These axioms present by Dr. Frankenberg are useful tools for comprehending (and possibly interrupting) systems of dominance and oppression...and that's the essence of what veganism is all about. Right?








Saturday, April 25, 2015

One graphic

makes clear the silliness of the "but we're predators" argument.


We get confused really really easily. If we omit technology, including fire for cooking, then humans eating other animals sort of disappears as a viable survival method. We don't "naturally" kill and eat living beings any more than we "naturally" drive automobiles.

Sunday, April 19, 2015

We Earthlings...

are much more complex and varied in our behaviors than we human animals comprehend.

This graphic illustrates quite well something that I was lucky enough to learn about my sister/brother Earthlings a long time ago. The fact is though, that many human type Earthlings do not know this. Well, for those who didn't know...here ya go.

Remember...we human animals have a strong tendency to oversimplify...so...the next time you run across some human spouting nonsense about homosexuality being "unnatural"...it might be instructive, for everyone, if you can engage them in a dialogue about the meaning of the word "unnatural".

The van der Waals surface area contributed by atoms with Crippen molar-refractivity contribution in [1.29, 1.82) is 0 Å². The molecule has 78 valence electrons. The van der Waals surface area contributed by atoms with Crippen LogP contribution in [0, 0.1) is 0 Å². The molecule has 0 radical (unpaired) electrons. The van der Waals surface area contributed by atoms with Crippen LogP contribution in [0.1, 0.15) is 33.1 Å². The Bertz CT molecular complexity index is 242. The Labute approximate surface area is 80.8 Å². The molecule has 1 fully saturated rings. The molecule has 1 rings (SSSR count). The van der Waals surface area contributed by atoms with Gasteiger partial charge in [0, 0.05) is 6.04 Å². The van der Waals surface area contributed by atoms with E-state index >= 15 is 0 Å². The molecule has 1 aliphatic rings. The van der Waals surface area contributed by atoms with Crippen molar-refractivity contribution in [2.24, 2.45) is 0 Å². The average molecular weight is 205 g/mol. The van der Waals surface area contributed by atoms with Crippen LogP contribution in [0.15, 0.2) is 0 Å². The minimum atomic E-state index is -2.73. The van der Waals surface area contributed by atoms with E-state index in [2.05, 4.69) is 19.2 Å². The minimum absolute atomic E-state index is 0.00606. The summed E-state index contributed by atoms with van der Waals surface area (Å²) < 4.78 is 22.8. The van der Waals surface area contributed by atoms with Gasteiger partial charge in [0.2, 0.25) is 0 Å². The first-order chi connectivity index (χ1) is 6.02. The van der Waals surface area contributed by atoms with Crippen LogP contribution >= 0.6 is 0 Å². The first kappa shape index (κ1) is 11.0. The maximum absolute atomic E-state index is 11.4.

Always remember...our ignorance inevitably exceeds our knowings and forgetting that usually doesn't work out well...for anyone. I wrote earlier about the fact that most "knowledge" is socially constructed...in other words...some human(s) somewhere made it up. In the graphic there are three terms (homosexual, homophobia and unnatural) that are easily identified as socially constructed notions. I would urge you to always be cautious when fiddling around with socially constructed stuff. It's tricky.

Here's another FYI...we mammalian Earthlings are also much more peaceful than many of us realize. Of all animals classified as mammals, this source estimates that only about 5% are considered to be carnivores. I've seen other estimates that were a little larger, but not much larger. In other words, most (95%) of our sister/brother mammals manage to live (when we humans leave them alone) quite well without routinely hurting one another.

We human mammals could probably live that way too, if we put forth more effort in that direction. 





Monday, April 13, 2015

Vegan advocacy can be tricky

and figuring out how to do it, with justice, can be difficult. I ran across this little video recently and while it might seem elementary...sometimes that's the best place. Definitely it is the case that when complexity becomes so extensive that confusion exceeds clarity...retreating to the elementary can often be illuminating.



Everyone has a different set of experiences and capabilities. You haven't lived my life nor have I lived yours. We may both want to get to the same place but...that doesn't mean that we can automatically follow the same path...note the two individuals in the video. If we want to travel together...we have to take into account our differences and sometimes put forth the effort to find a path that works for both of us.

I can quit harming animals, but if I want you to do so too, I have to take into account which path(s) might be available to you. For us to travel together we'll have to find a way that works for both of us.